The BCP needs to be tested at the place of business to see how effective it works. The exercise and testing of specific disaster scenarios are known as a Table-Top Exercise.  The whole point of conducting this test is to ensure the BCP plan fits the organization’s needs and limits the impact of a disruption to critical business functions and processes. This test provides continuous improvement to the BCP and allows all personnel to be engaged and fully trained on how you need the BCP to operate when an outage occurs.

 

Mandate “Turn on MFA”

According to Microsoft, MFA prevents an estimated 99.9% of attacks on accounts. Employees at times are poor in managing their passwords, either they reuse the same password for all their logins or use a very basic password for convenience’s sake. MFA protects SMBs from these bad habits.

 MFA sometimes referred to as two-factor authentication or 2FA, is a security enhancement that allows you to present two pieces of evidence – your credentials – when logging in to an account. Your credentials fall into any of these three categories: something you know (like a password or PIN), something you have (like a smart card), or something you are (like your fingerprint). Your credentials must come from two different categories to enhance security – so entering two different passwords would not be considered multi-factor.

This can be a verification code sent via text or email, a notification received through your phone, or a code in an authenticator app that rotates a unique code every 30 seconds or so. Requiring this additional layer may add just a few seconds of inconvenience but prevent a leaked password from compromising your accounts.  The use of an authenticator App is preferred over the sending of codes through SMS, as it is more secure.

 Most all the web applications & email services have included MFA as part of their service. If it is not already turned on, turn it on. SMBs must ensure that every login in the company must be validated by MFA. This action alone will prevent most of the attacks. Password Crackers are software programs that use the 3 trillion instructions per second processing power of today’s computer chips to quickly determine your password!  The use of MFA removes this vulnerability.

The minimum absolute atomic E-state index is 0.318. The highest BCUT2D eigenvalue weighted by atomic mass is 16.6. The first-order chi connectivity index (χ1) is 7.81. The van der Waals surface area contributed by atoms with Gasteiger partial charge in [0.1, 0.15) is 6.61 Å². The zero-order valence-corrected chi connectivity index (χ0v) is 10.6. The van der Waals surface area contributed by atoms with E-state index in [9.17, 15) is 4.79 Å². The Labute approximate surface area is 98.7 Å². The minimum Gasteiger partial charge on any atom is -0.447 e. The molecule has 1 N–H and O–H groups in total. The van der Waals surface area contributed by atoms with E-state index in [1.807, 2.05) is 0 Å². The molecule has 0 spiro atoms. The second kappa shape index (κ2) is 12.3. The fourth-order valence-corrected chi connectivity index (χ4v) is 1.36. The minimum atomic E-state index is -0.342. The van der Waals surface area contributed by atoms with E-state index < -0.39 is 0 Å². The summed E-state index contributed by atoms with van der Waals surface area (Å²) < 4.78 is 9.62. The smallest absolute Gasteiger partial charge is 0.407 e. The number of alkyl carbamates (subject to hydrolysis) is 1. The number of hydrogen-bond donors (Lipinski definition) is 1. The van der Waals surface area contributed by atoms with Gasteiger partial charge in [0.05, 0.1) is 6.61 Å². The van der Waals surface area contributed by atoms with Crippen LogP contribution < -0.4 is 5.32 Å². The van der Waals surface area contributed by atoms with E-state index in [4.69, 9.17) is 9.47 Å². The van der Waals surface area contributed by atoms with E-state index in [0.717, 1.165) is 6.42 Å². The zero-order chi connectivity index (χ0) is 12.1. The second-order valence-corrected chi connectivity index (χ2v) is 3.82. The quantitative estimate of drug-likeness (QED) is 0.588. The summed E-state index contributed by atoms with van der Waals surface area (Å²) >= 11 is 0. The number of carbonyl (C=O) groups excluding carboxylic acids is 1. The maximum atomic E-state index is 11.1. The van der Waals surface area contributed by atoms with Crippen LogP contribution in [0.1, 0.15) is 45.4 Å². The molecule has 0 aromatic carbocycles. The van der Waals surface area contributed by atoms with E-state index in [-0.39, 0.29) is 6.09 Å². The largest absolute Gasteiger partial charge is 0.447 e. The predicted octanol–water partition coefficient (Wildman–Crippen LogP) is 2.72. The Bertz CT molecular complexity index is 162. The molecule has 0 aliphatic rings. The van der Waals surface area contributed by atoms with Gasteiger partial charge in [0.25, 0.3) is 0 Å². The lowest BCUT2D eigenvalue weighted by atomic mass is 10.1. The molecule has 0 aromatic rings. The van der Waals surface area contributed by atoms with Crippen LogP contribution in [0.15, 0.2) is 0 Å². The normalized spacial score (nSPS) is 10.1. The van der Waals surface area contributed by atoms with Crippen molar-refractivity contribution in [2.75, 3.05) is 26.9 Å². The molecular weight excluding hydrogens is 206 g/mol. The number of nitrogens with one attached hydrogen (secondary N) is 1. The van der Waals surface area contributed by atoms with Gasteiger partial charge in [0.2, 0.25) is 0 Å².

Install / Patch Software Updates on time

 Whenever there are updates or patches released for the operating systems or business applications; a sense of urgency must be the mindset. These patches and updates are time-sensitive; they must be applied promptly. Updates are always found on those products’ websites and you can also sign up for updates that allow you to know as they release those updates or patches. New threats and vulnerabilities are constantly emerging. Companies need to regularly update and patch operating systems and other software resources.  Check each day for the presence of any security updates.

 The computers at every business must be equipped with antivirus software and antispyware and updated regularly. Such software is readily available online from a variety of vendors. All software vendors regularly provide patches and updates to their products to correct security problems and improve functionality. Configure all software to install updates automatically.

 They also must maintain and update security tools such as firewalls, intrusion detection systems, and anti-virus software as needed. Good security maintenance also includes conducting periodic and comprehensive risk assessments.  The Risk Assessment will identify gaps in the security posture of the business, recommending remedies to apply that will close these gaps.  A periodic Health Check, done by conducting a new Risk Assessment is essential. The Health Check will identify any situation that might have changed since the last assessment, such as the addition of new cloud services.  These new gaps will be identified and a remedy to close them will also be reported, ensuring a continued secure Cyber posture is maintained.